Burger battle: Flat-out legal warfare... ended

It was flat out.. legal warfare. Venerable burger bar Riverside Lunch was suing its former employee, Ryan Martin, for allegedly ripping off the Riverside concept.

The suit, filed in January 2005, claimed that Riverside's décor– as well as its methods of cooking and serving hamburgers and other fried foods– was unique and that customers might get confused if they stepped into Martin's Grill, which opened nearly a year ago at Forest Lakes.

Riverside claimed it was a victim of such "unfair competition" that it made a federal case out of it. The theory of the case, filed in U.S. District Court, rested on a special concept in intellectual law called "trade dress."

Riverside has long touted its burgers as "flat out" the best in town. But is the "trade dress" of the Riverside– including tiny disposable plates and fries served in a plastic basket– so distinctive that Martin should change the way he does business?

The question never made it to a jury. The two sides worked out a secret settlement, and the case was dismissed by the court September 15. And while both sides may have returned to slinging grease instead of mud, there was a time when acrimony ruled the Charlottesville burger world.

"I think it's frivolous," said Martin of the case in a February interview. "I think it's ridiculous."

A veteran of several restaurants including Aberdeen Barn and Ruby Tuesday, Martin said he incorporated ideas from many places into the restaurant that carries his name. "All businesses are derived from something else," he said. "This is the way the economy goes."

Opened in November 2004, Martin's Grill quickly won fans, he says, not for imitation, but for "no frills" food and atmosphere. Customer Keith Herring agreed.

"Who would want a hamburger from McDonald's when you could just go here," he said. "It's close and convenient. I like his food– I like the attitude."

As Martin revealed in an April affidavit, he served for many years as the "public face" of the Riverside, even after that eatery’s 1999 move to Hazel Street when the old Long Street location was demolished for a new CVS pharmacy.

Martin had not signed an employment or non-compete contract and swore that he would never have rented the Forest Lakes location for Martin's Grill had he realized that Riverside owner Buster Taylor was serious about opening his own outpost of the Riverside in that area. (Taylor opened Riverside North in April.)

In court papers, Taylor fired back that the issue at hand was Riverside's "unique and distinctive atmosphere." Such features include an open cooking area, bar seating, light colored furniture, disposable plates and cups, advertising posters on the walls, directed lighting, large floor tile, and a large plastic tip jar by the cash register. Among other things.

"What can't you get sued about today?" asked Herring, who called the lawsuit a "crock of crap." "This is America," he added. "You should be able to start what you want."

And yet the controlling law on "trade dress" might strike fear into the hearts of potential emulative entrepreneurs. In a landmark 1992 case, the Supreme Court ruled that a burgeoning chain of brightly colored Mexican restaurants ripped off the concept of another chain of brightly colored Mexican restaurants.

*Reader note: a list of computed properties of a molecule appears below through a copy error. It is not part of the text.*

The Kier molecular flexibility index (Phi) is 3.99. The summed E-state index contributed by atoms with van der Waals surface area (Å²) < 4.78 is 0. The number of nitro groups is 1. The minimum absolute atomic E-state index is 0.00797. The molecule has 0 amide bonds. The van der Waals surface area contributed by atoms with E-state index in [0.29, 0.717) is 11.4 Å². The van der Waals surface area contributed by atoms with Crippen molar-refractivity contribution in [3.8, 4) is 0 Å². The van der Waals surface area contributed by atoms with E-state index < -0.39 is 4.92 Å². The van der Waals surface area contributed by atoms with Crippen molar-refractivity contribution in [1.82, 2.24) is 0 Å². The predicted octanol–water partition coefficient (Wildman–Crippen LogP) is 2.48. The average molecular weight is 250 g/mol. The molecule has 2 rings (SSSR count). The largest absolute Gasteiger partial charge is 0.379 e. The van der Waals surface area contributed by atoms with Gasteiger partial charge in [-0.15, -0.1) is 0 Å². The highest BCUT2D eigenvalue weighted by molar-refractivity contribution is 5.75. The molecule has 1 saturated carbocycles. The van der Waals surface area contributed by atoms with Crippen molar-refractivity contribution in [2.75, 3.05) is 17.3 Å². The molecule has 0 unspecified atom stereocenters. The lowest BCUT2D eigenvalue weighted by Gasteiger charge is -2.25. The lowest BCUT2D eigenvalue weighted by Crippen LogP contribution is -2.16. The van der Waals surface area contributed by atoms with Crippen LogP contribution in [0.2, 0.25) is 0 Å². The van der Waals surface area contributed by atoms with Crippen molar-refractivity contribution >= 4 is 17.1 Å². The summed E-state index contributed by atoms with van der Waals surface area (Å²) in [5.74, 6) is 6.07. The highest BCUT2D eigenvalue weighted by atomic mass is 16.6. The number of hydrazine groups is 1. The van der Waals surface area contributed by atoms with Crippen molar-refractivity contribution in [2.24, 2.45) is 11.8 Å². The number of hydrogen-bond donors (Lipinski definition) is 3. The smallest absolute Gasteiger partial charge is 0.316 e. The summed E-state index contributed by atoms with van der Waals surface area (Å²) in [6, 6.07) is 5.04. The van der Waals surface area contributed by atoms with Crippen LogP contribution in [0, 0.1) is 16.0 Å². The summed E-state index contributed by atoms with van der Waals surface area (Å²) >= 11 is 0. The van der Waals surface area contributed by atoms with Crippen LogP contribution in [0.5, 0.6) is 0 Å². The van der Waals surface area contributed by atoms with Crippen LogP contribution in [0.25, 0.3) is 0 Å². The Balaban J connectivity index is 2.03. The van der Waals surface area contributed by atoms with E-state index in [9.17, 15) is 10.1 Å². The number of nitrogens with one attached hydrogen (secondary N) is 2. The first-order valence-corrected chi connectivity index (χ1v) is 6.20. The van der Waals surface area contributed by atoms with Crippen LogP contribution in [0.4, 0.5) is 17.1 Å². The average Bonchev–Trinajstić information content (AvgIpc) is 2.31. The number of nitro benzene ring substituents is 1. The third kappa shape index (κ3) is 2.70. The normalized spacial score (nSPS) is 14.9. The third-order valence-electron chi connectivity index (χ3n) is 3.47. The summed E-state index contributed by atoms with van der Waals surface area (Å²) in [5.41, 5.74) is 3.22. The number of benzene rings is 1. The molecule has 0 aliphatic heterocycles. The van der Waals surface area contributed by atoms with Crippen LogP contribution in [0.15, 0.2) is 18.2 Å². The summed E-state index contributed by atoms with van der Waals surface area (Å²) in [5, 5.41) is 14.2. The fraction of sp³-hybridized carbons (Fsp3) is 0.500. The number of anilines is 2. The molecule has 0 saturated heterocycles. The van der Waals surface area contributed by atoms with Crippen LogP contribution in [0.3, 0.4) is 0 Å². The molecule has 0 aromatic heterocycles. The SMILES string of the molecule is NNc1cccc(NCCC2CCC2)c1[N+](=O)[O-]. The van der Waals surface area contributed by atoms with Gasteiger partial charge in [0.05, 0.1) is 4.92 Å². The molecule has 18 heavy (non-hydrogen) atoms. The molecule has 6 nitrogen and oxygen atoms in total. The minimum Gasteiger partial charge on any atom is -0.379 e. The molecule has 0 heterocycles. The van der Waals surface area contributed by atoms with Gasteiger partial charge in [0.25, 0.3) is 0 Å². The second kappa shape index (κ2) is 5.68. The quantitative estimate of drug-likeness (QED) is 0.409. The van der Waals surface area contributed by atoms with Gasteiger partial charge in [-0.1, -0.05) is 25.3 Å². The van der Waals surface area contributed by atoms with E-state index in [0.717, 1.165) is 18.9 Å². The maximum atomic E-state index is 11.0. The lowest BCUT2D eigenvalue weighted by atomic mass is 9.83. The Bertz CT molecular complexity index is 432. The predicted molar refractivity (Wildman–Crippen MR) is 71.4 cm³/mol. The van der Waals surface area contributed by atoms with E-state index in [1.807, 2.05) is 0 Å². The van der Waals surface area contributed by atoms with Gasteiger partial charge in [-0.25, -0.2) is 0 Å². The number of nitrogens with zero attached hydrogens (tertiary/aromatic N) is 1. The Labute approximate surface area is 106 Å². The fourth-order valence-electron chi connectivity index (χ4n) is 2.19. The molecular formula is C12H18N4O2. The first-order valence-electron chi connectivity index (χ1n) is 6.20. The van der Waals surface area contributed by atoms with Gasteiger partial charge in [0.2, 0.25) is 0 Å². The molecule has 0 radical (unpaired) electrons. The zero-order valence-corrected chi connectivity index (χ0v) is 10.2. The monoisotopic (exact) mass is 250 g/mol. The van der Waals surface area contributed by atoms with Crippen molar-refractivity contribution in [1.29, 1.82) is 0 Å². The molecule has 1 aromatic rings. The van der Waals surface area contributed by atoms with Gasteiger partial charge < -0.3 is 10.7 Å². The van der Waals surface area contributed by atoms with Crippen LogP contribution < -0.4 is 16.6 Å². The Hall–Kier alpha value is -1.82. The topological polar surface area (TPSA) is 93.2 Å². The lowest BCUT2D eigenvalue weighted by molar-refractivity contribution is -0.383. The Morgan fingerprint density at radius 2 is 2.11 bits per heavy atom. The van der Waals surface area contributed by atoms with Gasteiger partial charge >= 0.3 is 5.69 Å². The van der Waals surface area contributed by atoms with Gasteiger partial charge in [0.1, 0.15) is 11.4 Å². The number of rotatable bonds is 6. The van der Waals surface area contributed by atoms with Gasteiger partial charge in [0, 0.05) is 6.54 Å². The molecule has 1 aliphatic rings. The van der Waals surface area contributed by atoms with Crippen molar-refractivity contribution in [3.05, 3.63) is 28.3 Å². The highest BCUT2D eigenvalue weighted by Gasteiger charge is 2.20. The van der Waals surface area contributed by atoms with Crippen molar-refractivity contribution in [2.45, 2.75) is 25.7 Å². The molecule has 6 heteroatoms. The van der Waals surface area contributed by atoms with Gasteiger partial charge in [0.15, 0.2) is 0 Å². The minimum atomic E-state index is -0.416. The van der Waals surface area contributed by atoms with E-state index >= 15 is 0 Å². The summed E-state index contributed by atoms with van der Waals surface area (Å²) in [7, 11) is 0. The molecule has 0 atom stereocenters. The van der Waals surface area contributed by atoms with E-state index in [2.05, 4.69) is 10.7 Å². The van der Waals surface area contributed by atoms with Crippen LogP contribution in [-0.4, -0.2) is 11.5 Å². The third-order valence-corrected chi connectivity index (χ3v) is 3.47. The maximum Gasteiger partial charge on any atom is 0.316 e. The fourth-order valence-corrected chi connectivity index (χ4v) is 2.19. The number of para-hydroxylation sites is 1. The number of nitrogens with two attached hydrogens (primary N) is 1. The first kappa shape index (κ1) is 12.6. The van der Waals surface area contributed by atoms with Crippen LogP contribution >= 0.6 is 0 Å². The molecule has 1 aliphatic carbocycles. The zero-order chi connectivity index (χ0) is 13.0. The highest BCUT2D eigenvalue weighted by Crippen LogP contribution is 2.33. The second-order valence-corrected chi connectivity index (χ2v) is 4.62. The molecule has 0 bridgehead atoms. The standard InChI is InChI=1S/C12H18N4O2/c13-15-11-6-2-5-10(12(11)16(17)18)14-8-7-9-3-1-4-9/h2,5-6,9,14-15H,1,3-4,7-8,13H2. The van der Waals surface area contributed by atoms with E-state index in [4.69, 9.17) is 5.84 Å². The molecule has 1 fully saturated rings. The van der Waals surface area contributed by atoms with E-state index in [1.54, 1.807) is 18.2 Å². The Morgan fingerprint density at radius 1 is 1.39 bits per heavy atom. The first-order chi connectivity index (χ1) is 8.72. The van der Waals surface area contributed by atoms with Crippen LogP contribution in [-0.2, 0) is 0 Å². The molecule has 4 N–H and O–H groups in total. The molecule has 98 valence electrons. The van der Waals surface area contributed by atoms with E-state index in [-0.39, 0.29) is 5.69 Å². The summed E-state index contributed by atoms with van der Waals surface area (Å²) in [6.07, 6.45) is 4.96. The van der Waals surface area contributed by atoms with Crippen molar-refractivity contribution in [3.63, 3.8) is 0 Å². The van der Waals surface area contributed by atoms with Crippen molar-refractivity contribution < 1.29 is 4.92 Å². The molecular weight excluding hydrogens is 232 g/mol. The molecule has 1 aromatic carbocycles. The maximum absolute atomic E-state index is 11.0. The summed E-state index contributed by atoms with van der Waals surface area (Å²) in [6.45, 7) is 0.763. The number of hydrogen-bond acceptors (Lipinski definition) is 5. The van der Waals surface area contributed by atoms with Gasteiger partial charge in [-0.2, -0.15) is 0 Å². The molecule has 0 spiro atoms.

In Taco Cabana vs. Two Pesos, the Court upheld a lower court that heard arguments over the alleged similarities between the two Texas-based chains. The similarities included open-air eating areas, boldly colored window awnings, umbrellas, and murals.

The court didn't say that Two Pesos used the same "festive and vivid" color scheme (it didn't) or the same "bright awning pattern” (ditto). But as the District Court instructed the jury, "Trade dress is the total image of the business." A mix of seemingly mundane design elements combined to kill Two Pesos, since Taco Cabana did it first.

As Buster Taylor told the story, he'd had his eye on expanding his burger business from its lone outpost near the Free Bridge to Forest Lakes way back in 2001. But developer delays and negotiations slowed the move, Taylor said in a faxed statement.

When Martin's Grill opened, Taylor wasn't alone in spotting similarities. Mark Tenekjian, a frequent Riverside diner interviewed shortly after the suit was filed, found a "connection" between the two restaurants. "That really can't be a coincidence," said Tenekjian, who believed Riverside had a right to defend itself against "copycat restaurants."

But in May, the two sides apparently began working toward a settlement.

Contacted earlier this week, neither was eager to speak with the media, but each claimed that no money changed hands.

"The case has been settled," said Taylor's attorney, Brian Wright. "I can't comment, but I encourage you to visit both restaurants."

A visit to Martin's earlier this week found that French fries are now served in a small cardboard dishes– no more plastic basket here– an apparent victory for Riverside's Taylor, who had made a federal case out of it.

–with reporting assistance from Meghan Moran

Note: The following correction appeared in the October 6 edition of the Hook: In our September 22 story entitled "Burger battle: Flat-out legal warfare... ended," about the lawsuit waged by the Riverside Lunch, the side order of fries at Martin's has always been served in a small cardboard dish, and the basket of fries continues to be served in a basket. So what really changed? With neither side talking, we just don't know.